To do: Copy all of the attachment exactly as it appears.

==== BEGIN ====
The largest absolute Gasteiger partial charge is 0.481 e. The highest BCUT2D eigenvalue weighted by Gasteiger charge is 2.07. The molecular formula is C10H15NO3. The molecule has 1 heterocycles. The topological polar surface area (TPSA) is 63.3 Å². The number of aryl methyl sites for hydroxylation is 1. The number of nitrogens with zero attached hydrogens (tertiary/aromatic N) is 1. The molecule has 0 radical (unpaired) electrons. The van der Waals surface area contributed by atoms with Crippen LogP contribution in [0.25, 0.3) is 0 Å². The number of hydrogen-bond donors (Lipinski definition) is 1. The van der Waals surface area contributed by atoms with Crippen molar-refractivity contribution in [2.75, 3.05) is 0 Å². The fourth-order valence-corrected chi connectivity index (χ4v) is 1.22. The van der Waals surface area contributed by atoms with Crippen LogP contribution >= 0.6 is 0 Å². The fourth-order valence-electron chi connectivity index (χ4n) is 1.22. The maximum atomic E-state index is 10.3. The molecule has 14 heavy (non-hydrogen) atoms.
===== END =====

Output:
The largest absolute Gasteiger partial charge is 0.481 e. The highest BCUT2D eigenvalue weighted by Gasteiger charge is 2.07. The molecular formula is C10H15NO3. The molecule has 1 heterocycles. The topological polar surface area (TPSA) is 63.3 Å². The number of aryl methyl sites for hydroxylation is 1. The number of nitrogens with zero attached hydrogens (tertiary/aromatic N) is 1. The molecule has 0 radical (unpaired) electrons. The van der Waals surface area contributed by atoms with Crippen LogP contribution in [0.25, 0.3) is 0 Å². The number of hydrogen-bond donors (Lipinski definition) is 1. The van der Waals surface area contributed by atoms with Crippen molar-refractivity contribution in [2.75, 3.05) is 0 Å². The fourth-order valence-corrected chi connectivity index (χ4v) is 1.22. The van der Waals surface area contributed by atoms with Crippen LogP contribution >= 0.6 is 0 Å². The fourth-order valence-electron chi connectivity index (χ4n) is 1.22. The maximum atomic E-state index is 10.3. The molecule has 14 heavy (non-hydrogen) atoms.